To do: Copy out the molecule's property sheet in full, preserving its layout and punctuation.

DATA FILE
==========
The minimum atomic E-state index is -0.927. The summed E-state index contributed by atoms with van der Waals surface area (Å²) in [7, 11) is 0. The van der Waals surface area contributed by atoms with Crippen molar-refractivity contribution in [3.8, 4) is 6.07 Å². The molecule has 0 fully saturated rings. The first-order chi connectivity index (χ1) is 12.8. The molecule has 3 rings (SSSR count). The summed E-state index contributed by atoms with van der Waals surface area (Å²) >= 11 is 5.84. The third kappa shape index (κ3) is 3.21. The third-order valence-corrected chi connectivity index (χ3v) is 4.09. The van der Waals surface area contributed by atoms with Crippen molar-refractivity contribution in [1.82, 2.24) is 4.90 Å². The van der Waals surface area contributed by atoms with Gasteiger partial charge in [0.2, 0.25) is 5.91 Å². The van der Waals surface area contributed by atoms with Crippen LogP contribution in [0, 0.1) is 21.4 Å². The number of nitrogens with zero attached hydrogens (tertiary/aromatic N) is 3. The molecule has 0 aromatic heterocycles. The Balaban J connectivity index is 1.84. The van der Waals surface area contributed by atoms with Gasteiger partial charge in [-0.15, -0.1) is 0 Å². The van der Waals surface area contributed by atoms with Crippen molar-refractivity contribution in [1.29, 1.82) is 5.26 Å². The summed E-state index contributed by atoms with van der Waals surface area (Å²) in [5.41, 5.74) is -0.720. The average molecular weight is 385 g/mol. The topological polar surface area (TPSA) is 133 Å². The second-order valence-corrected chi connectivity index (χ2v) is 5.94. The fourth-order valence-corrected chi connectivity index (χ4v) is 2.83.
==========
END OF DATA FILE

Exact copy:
The minimum atomic E-state index is -0.927. The summed E-state index contributed by atoms with van der Waals surface area (Å²) in [7, 11) is 0. The van der Waals surface area contributed by atoms with Crippen molar-refractivity contribution in [3.8, 4) is 6.07 Å². The molecule has 0 fully saturated rings. The first-order chi connectivity index (χ1) is 12.8. The molecule has 3 rings (SSSR count). The summed E-state index contributed by atoms with van der Waals surface area (Å²) >= 11 is 5.84. The third kappa shape index (κ3) is 3.21. The third-order valence-corrected chi connectivity index (χ3v) is 4.09. The van der Waals surface area contributed by atoms with Crippen molar-refractivity contribution in [1.82, 2.24) is 4.90 Å². The van der Waals surface area contributed by atoms with Gasteiger partial charge in [0.2, 0.25) is 5.91 Å². The van der Waals surface area contributed by atoms with Crippen LogP contribution in [0, 0.1) is 21.4 Å². The number of nitrogens with zero attached hydrogens (tertiary/aromatic N) is 3. The molecule has 0 aromatic heterocycles. The Balaban J connectivity index is 1.84. The van der Waals surface area contributed by atoms with Gasteiger partial charge in [-0.15, -0.1) is 0 Å². The van der Waals surface area contributed by atoms with Crippen molar-refractivity contribution in [1.29, 1.82) is 5.26 Å². The summed E-state index contributed by atoms with van der Waals surface area (Å²) in [5.41, 5.74) is -0.720. The average molecular weight is 385 g/mol. The topological polar surface area (TPSA) is 133 Å². The second-order valence-corrected chi connectivity index (χ2v) is 5.94. The fourth-order valence-corrected chi connectivity index (χ4v) is 2.83.